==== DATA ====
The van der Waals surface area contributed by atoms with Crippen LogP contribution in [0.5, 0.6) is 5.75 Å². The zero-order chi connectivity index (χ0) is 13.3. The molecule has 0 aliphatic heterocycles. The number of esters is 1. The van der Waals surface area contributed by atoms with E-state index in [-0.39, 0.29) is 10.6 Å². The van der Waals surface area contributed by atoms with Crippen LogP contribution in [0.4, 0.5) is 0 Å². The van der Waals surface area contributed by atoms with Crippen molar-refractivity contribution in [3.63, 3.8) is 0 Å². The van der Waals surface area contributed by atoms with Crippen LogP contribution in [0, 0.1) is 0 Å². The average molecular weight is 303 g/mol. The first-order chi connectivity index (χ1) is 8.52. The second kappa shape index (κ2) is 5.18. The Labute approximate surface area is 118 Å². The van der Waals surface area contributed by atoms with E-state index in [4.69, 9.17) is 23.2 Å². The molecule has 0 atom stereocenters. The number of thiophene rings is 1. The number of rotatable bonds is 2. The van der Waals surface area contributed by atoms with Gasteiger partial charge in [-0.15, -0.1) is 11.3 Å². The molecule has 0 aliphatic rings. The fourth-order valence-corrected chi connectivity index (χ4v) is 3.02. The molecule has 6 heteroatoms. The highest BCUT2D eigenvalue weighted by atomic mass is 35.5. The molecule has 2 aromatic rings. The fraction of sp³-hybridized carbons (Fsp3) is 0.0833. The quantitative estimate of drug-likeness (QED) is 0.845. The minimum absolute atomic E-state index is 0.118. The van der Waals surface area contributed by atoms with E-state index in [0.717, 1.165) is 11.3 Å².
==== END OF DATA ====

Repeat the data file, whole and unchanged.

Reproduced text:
The van der Waals surface area contributed by atoms with Crippen LogP contribution in [0.5, 0.6) is 5.75 Å². The zero-order chi connectivity index (χ0) is 13.3. The molecule has 0 aliphatic heterocycles. The number of esters is 1. The van der Waals surface area contributed by atoms with E-state index in [-0.39, 0.29) is 10.6 Å². The van der Waals surface area contributed by atoms with Crippen LogP contribution in [0.4, 0.5) is 0 Å². The van der Waals surface area contributed by atoms with Crippen molar-refractivity contribution in [3.63, 3.8) is 0 Å². The van der Waals surface area contributed by atoms with Crippen LogP contribution in [0, 0.1) is 0 Å². The average molecular weight is 303 g/mol. The first-order chi connectivity index (χ1) is 8.52. The second kappa shape index (κ2) is 5.18. The Labute approximate surface area is 118 Å². The van der Waals surface area contributed by atoms with E-state index in [4.69, 9.17) is 23.2 Å². The molecule has 0 atom stereocenters. The number of thiophene rings is 1. The number of rotatable bonds is 2. The van der Waals surface area contributed by atoms with Gasteiger partial charge in [-0.15, -0.1) is 11.3 Å². The molecule has 0 aliphatic rings. The fourth-order valence-corrected chi connectivity index (χ4v) is 3.02. The molecule has 6 heteroatoms. The highest BCUT2D eigenvalue weighted by atomic mass is 35.5. The molecule has 2 aromatic rings. The fraction of sp³-hybridized carbons (Fsp3) is 0.0833. The quantitative estimate of drug-likeness (QED) is 0.845. The minimum absolute atomic E-state index is 0.118. The van der Waals surface area contributed by atoms with E-state index in [0.717, 1.165) is 11.3 Å².